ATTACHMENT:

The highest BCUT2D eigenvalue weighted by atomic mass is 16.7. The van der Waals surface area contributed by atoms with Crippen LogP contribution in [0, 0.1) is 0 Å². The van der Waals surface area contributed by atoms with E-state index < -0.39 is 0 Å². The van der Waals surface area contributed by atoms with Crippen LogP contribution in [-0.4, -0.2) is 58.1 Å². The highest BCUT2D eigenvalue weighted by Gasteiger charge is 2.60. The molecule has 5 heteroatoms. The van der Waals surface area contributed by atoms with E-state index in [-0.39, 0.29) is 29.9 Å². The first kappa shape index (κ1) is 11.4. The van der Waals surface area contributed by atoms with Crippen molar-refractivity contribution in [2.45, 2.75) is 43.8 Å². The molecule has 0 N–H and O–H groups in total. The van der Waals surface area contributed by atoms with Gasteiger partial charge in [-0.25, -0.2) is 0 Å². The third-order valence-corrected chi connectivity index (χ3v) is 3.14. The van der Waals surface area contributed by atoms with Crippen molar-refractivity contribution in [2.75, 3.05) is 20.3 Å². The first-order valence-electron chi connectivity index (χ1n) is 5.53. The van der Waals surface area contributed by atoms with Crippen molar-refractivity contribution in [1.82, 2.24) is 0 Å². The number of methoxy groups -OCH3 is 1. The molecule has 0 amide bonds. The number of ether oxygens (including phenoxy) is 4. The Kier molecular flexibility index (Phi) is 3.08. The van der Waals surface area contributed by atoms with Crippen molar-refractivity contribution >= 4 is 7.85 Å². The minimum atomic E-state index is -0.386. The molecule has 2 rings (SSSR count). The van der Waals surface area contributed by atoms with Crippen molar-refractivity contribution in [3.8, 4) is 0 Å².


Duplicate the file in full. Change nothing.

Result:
The highest BCUT2D eigenvalue weighted by atomic mass is 16.7. The van der Waals surface area contributed by atoms with Crippen LogP contribution in [0, 0.1) is 0 Å². The van der Waals surface area contributed by atoms with E-state index < -0.39 is 0 Å². The van der Waals surface area contributed by atoms with Crippen LogP contribution in [-0.4, -0.2) is 58.1 Å². The highest BCUT2D eigenvalue weighted by Gasteiger charge is 2.60. The molecule has 5 heteroatoms. The van der Waals surface area contributed by atoms with E-state index in [-0.39, 0.29) is 29.9 Å². The first kappa shape index (κ1) is 11.4. The van der Waals surface area contributed by atoms with Crippen molar-refractivity contribution in [2.45, 2.75) is 43.8 Å². The molecule has 0 N–H and O–H groups in total. The van der Waals surface area contributed by atoms with Gasteiger partial charge in [-0.25, -0.2) is 0 Å². The third-order valence-corrected chi connectivity index (χ3v) is 3.14. The van der Waals surface area contributed by atoms with Crippen molar-refractivity contribution in [2.75, 3.05) is 20.3 Å². The first-order valence-electron chi connectivity index (χ1n) is 5.53. The van der Waals surface area contributed by atoms with Crippen molar-refractivity contribution in [1.82, 2.24) is 0 Å². The number of methoxy groups -OCH3 is 1. The molecule has 0 amide bonds. The number of ether oxygens (including phenoxy) is 4. The Kier molecular flexibility index (Phi) is 3.08. The van der Waals surface area contributed by atoms with Crippen molar-refractivity contribution >= 4 is 7.85 Å². The minimum atomic E-state index is -0.386. The molecule has 2 rings (SSSR count). The van der Waals surface area contributed by atoms with Crippen molar-refractivity contribution in [3.8, 4) is 0 Å².